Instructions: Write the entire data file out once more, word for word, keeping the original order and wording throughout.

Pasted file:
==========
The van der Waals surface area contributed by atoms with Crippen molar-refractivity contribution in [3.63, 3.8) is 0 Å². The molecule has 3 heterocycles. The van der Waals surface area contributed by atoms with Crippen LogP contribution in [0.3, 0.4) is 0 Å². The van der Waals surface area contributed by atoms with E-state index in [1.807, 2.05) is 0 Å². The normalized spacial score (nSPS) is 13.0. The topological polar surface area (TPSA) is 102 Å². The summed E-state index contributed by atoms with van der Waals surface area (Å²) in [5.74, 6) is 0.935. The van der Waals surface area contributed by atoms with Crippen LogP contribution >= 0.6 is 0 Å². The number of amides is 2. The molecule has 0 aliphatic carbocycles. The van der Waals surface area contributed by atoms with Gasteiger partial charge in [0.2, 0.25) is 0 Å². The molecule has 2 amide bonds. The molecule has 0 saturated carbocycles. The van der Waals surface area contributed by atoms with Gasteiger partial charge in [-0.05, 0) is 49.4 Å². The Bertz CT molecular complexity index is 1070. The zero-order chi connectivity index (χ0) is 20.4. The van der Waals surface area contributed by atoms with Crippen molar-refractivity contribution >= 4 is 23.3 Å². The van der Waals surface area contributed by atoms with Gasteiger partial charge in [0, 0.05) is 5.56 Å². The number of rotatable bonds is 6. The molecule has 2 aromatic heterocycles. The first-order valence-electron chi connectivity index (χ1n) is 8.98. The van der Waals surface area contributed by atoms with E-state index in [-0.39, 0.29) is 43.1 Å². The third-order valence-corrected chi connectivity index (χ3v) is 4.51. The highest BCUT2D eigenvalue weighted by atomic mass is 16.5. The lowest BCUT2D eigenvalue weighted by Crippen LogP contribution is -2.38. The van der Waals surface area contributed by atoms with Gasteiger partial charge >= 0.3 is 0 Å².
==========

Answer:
The van der Waals surface area contributed by atoms with Crippen molar-refractivity contribution in [3.63, 3.8) is 0 Å². The molecule has 3 heterocycles. The van der Waals surface area contributed by atoms with Crippen LogP contribution in [0.3, 0.4) is 0 Å². The van der Waals surface area contributed by atoms with E-state index in [1.807, 2.05) is 0 Å². The normalized spacial score (nSPS) is 13.0. The topological polar surface area (TPSA) is 102 Å². The summed E-state index contributed by atoms with van der Waals surface area (Å²) in [5.74, 6) is 0.935. The van der Waals surface area contributed by atoms with Crippen LogP contribution >= 0.6 is 0 Å². The number of amides is 2. The molecule has 0 aliphatic carbocycles. The van der Waals surface area contributed by atoms with Gasteiger partial charge in [0.2, 0.25) is 0 Å². The molecule has 2 amide bonds. The molecule has 0 saturated carbocycles. The van der Waals surface area contributed by atoms with Gasteiger partial charge in [-0.05, 0) is 49.4 Å². The Bertz CT molecular complexity index is 1070. The zero-order chi connectivity index (χ0) is 20.4. The van der Waals surface area contributed by atoms with Crippen molar-refractivity contribution >= 4 is 23.3 Å². The van der Waals surface area contributed by atoms with Gasteiger partial charge in [0, 0.05) is 5.56 Å². The number of rotatable bonds is 6. The molecule has 2 aromatic heterocycles. The first-order valence-electron chi connectivity index (χ1n) is 8.98. The van der Waals surface area contributed by atoms with E-state index in [-0.39, 0.29) is 43.1 Å². The third-order valence-corrected chi connectivity index (χ3v) is 4.51. The highest BCUT2D eigenvalue weighted by atomic mass is 16.5. The lowest BCUT2D eigenvalue weighted by Crippen LogP contribution is -2.38. The van der Waals surface area contributed by atoms with Gasteiger partial charge >= 0.3 is 0 Å².